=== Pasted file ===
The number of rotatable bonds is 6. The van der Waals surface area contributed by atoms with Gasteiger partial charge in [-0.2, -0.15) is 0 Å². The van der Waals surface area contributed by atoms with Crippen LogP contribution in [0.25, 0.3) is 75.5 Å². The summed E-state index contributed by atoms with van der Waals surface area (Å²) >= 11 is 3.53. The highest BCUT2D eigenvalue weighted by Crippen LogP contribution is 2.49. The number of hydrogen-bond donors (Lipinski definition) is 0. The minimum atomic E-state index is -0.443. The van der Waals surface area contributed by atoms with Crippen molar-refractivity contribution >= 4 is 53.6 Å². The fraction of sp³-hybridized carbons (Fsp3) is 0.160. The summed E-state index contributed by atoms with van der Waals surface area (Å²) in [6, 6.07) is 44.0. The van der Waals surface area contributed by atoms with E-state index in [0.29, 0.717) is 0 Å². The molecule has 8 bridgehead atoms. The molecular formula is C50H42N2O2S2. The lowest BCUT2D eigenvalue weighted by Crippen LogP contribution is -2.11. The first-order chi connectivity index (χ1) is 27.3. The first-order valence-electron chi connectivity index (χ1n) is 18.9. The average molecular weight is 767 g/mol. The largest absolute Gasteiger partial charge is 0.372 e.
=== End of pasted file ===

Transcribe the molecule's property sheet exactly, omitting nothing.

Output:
The number of rotatable bonds is 6. The van der Waals surface area contributed by atoms with Gasteiger partial charge in [-0.2, -0.15) is 0 Å². The van der Waals surface area contributed by atoms with Crippen LogP contribution in [0.25, 0.3) is 75.5 Å². The summed E-state index contributed by atoms with van der Waals surface area (Å²) >= 11 is 3.53. The highest BCUT2D eigenvalue weighted by Crippen LogP contribution is 2.49. The number of hydrogen-bond donors (Lipinski definition) is 0. The minimum atomic E-state index is -0.443. The van der Waals surface area contributed by atoms with Crippen molar-refractivity contribution >= 4 is 53.6 Å². The fraction of sp³-hybridized carbons (Fsp3) is 0.160. The summed E-state index contributed by atoms with van der Waals surface area (Å²) in [6, 6.07) is 44.0. The van der Waals surface area contributed by atoms with E-state index in [0.29, 0.717) is 0 Å². The molecule has 8 bridgehead atoms. The molecular formula is C50H42N2O2S2. The lowest BCUT2D eigenvalue weighted by Crippen LogP contribution is -2.11. The first-order chi connectivity index (χ1) is 27.3. The first-order valence-electron chi connectivity index (χ1n) is 18.9. The average molecular weight is 767 g/mol. The largest absolute Gasteiger partial charge is 0.372 e.